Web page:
The Secret Service says that scammers are using stolen personal information to file the fraudulent relief claims, similar to how they perpetrate tax fraud year to year. The Agari researchers add that the personal data fraudsters are using right now, like home addresses and Social Security numbers, may come not only from ancient data breaches, but from a spike in payroll data theft in March and April. When scammers claim unemployment benefits in someone's name, they are either getting to the money before the victim has a chance to, or are filing on behalf of people who haven't actually lost their jobs. In the case of the one-time CARES ACT payments, scammers are submitting through the special "non-filers" IRS category to divert those payments into their own pockets. Agari researchers say that Scattered Canary has filed at least 82 of these claims, of which 30 were accepted by the IRS.
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"We can’t 100 percent confirm that the Scattered Canary actors we’re looking at are the actors the Secret Service is referring to, but at least one of these actors is committing unemployment fraud against the states of Washington and Massachusetts," says Crane Hassold, Agari's senior director of threat research and a former digital behavior analyst for the Federal Bureau of Investigation. "They're also involved in committing fraud against CARES payments."In addition to those two states, the Secret Service said it also sees evidence of attacks in North Carolina, Rhode Island, Oklahoma, Wyoming, and Florida. Agari researchers say that Scattered Canary has filed at least 174 fraudulent unemployment claims in Washington since April 29 and 17 fraudulent claims in Massachusetts on May 15 and 16 that were all accepted. This is consistent with the Secret Service's warning that Washington has been hit hardest by scam campaigns. Over time, Agari calculates that all of those claims combined could pay out as much as $5.4 million if they aren't blocked. On Sunday evening, a Scattered Canary actor also filed a fraudulent unemployment claim in Hawaii. Agari says it was accepted.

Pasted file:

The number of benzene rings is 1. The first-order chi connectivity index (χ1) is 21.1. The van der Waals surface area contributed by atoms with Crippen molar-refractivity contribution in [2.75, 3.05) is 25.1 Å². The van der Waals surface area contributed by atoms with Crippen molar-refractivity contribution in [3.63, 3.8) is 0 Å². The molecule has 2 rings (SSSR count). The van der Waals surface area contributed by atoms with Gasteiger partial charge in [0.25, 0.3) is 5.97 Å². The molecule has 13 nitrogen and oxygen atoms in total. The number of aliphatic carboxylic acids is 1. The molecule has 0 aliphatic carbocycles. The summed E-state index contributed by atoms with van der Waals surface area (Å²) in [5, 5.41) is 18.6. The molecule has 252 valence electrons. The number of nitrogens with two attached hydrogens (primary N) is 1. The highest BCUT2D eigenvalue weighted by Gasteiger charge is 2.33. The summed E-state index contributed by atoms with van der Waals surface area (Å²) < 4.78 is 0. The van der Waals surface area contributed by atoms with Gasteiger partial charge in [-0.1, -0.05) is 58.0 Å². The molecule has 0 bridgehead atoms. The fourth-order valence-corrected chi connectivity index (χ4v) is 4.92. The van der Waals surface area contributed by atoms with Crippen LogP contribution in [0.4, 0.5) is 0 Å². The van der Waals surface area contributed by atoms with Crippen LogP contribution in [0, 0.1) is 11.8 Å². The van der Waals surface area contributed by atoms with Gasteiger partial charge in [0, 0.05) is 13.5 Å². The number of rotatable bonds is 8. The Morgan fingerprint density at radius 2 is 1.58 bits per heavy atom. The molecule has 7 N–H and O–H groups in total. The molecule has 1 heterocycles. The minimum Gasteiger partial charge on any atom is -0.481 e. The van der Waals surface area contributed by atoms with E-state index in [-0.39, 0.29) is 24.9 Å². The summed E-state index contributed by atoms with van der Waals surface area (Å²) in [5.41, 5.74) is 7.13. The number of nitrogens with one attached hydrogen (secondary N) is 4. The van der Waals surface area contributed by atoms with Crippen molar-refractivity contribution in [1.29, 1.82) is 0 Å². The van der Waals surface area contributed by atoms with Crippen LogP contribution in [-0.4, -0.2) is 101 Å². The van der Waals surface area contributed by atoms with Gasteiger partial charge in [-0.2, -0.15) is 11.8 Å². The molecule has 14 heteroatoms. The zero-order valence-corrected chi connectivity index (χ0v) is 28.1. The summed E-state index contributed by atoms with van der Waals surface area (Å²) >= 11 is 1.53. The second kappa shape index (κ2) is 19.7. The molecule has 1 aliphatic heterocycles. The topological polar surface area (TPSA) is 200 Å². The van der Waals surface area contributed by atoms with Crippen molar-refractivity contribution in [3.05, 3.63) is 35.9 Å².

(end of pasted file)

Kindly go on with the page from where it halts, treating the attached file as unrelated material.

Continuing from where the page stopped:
The IRS did not return a request from WIRED for comment. The Hawaii Unemployment Insurance Special Activities Unit could not be reached for comment."The United States Secret Service Global Investigative Operations Center along with our Electronic Crimes Task Force partners have identified criminal actors targeting state unemployment insurance program funds," a Secret Service spokesperson said in a statement. "Criminals will use stolen personally identifiable information to file fraudulent state unemployment claims. The Secret Service’s primary investigative priorities are to mitigate any attempts by criminals that target citizens for identity theft and cyber-enabled crimes as it relates to Covid-19."